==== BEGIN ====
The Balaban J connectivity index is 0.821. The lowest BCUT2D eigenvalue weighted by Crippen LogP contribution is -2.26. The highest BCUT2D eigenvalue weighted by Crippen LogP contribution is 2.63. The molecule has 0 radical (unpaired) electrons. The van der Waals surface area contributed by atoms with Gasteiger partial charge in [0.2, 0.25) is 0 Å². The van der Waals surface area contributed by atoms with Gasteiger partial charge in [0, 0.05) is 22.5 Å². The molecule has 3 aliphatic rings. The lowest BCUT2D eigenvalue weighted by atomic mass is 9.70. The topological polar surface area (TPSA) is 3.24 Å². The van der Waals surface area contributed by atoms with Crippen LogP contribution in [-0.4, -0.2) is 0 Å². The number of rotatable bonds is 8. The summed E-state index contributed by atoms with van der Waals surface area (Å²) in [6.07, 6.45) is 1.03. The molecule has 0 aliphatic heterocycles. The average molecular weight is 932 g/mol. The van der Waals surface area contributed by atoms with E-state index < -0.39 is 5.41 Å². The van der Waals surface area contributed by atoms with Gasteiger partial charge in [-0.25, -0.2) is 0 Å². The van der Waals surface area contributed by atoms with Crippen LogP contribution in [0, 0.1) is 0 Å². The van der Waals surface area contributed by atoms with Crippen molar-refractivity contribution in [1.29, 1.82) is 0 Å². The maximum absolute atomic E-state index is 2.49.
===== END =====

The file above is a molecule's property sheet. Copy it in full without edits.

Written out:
The Balaban J connectivity index is 0.821. The lowest BCUT2D eigenvalue weighted by Crippen LogP contribution is -2.26. The highest BCUT2D eigenvalue weighted by Crippen LogP contribution is 2.63. The molecule has 0 radical (unpaired) electrons. The van der Waals surface area contributed by atoms with Gasteiger partial charge in [0.2, 0.25) is 0 Å². The van der Waals surface area contributed by atoms with Gasteiger partial charge in [0, 0.05) is 22.5 Å². The molecule has 3 aliphatic rings. The lowest BCUT2D eigenvalue weighted by atomic mass is 9.70. The topological polar surface area (TPSA) is 3.24 Å². The van der Waals surface area contributed by atoms with Crippen LogP contribution in [-0.4, -0.2) is 0 Å². The number of rotatable bonds is 8. The summed E-state index contributed by atoms with van der Waals surface area (Å²) in [6.07, 6.45) is 1.03. The molecule has 0 aliphatic heterocycles. The average molecular weight is 932 g/mol. The van der Waals surface area contributed by atoms with E-state index < -0.39 is 5.41 Å². The van der Waals surface area contributed by atoms with Gasteiger partial charge in [-0.25, -0.2) is 0 Å². The van der Waals surface area contributed by atoms with Crippen LogP contribution in [0, 0.1) is 0 Å². The van der Waals surface area contributed by atoms with Crippen molar-refractivity contribution in [1.29, 1.82) is 0 Å². The maximum absolute atomic E-state index is 2.49.